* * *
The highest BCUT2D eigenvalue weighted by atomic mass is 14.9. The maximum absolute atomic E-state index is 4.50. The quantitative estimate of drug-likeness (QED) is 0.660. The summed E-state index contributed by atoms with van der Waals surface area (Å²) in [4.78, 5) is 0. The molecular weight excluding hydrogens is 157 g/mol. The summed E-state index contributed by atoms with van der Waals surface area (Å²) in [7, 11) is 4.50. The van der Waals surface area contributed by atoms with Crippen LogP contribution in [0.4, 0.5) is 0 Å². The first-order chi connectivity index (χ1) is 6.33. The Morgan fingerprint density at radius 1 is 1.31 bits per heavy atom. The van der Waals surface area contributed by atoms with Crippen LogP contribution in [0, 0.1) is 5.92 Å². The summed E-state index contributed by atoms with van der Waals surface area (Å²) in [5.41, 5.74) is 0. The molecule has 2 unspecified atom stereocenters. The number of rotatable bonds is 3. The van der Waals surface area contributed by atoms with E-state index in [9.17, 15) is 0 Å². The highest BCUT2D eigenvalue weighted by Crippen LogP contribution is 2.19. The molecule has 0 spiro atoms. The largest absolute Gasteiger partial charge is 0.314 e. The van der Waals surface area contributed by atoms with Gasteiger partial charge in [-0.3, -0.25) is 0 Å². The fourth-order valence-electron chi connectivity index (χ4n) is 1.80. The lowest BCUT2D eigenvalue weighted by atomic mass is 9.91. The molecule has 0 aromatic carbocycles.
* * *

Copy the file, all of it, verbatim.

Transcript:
The highest BCUT2D eigenvalue weighted by atomic mass is 14.9. The maximum absolute atomic E-state index is 4.50. The quantitative estimate of drug-likeness (QED) is 0.660. The summed E-state index contributed by atoms with van der Waals surface area (Å²) in [4.78, 5) is 0. The molecular weight excluding hydrogens is 157 g/mol. The summed E-state index contributed by atoms with van der Waals surface area (Å²) in [7, 11) is 4.50. The van der Waals surface area contributed by atoms with Crippen LogP contribution in [0.4, 0.5) is 0 Å². The first-order chi connectivity index (χ1) is 6.33. The Morgan fingerprint density at radius 1 is 1.31 bits per heavy atom. The van der Waals surface area contributed by atoms with Crippen LogP contribution in [0, 0.1) is 5.92 Å². The summed E-state index contributed by atoms with van der Waals surface area (Å²) in [5.41, 5.74) is 0. The molecule has 2 unspecified atom stereocenters. The number of rotatable bonds is 3. The van der Waals surface area contributed by atoms with E-state index in [9.17, 15) is 0 Å². The highest BCUT2D eigenvalue weighted by Crippen LogP contribution is 2.19. The molecule has 0 spiro atoms. The largest absolute Gasteiger partial charge is 0.314 e. The van der Waals surface area contributed by atoms with Gasteiger partial charge in [-0.3, -0.25) is 0 Å². The fourth-order valence-electron chi connectivity index (χ4n) is 1.80. The lowest BCUT2D eigenvalue weighted by atomic mass is 9.91. The molecule has 0 aromatic carbocycles.